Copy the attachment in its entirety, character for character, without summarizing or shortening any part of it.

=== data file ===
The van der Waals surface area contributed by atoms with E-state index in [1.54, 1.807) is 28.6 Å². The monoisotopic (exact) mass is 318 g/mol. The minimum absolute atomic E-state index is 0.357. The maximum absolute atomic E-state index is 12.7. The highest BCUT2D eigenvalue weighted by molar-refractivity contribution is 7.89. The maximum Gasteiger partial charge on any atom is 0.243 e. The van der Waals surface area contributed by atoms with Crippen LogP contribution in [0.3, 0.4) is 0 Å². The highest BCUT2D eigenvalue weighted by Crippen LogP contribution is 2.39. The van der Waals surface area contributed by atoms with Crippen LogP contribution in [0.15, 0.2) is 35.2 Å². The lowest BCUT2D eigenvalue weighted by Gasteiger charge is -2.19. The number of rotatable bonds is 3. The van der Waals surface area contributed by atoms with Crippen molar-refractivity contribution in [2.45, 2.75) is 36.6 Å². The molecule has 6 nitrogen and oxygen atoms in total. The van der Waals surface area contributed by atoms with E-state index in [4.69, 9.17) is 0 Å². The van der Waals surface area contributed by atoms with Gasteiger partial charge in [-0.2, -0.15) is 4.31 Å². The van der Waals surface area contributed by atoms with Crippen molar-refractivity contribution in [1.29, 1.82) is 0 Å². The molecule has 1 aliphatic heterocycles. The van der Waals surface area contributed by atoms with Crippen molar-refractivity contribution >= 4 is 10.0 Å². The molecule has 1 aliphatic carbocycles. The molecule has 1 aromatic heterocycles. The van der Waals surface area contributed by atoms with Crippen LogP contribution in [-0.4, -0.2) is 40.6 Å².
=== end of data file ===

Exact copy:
The van der Waals surface area contributed by atoms with E-state index in [1.54, 1.807) is 28.6 Å². The monoisotopic (exact) mass is 318 g/mol. The minimum absolute atomic E-state index is 0.357. The maximum absolute atomic E-state index is 12.7. The highest BCUT2D eigenvalue weighted by molar-refractivity contribution is 7.89. The maximum Gasteiger partial charge on any atom is 0.243 e. The van der Waals surface area contributed by atoms with Crippen LogP contribution in [0.3, 0.4) is 0 Å². The highest BCUT2D eigenvalue weighted by Crippen LogP contribution is 2.39. The van der Waals surface area contributed by atoms with Crippen LogP contribution in [0.15, 0.2) is 35.2 Å². The lowest BCUT2D eigenvalue weighted by Gasteiger charge is -2.19. The number of rotatable bonds is 3. The van der Waals surface area contributed by atoms with Crippen molar-refractivity contribution in [2.45, 2.75) is 36.6 Å². The molecule has 6 nitrogen and oxygen atoms in total. The van der Waals surface area contributed by atoms with E-state index in [4.69, 9.17) is 0 Å². The van der Waals surface area contributed by atoms with Gasteiger partial charge in [-0.2, -0.15) is 4.31 Å². The van der Waals surface area contributed by atoms with Crippen molar-refractivity contribution in [1.29, 1.82) is 0 Å². The molecule has 1 aliphatic heterocycles. The van der Waals surface area contributed by atoms with Crippen molar-refractivity contribution >= 4 is 10.0 Å². The molecule has 1 aliphatic carbocycles. The molecule has 1 aromatic heterocycles. The van der Waals surface area contributed by atoms with Crippen LogP contribution in [-0.4, -0.2) is 40.6 Å².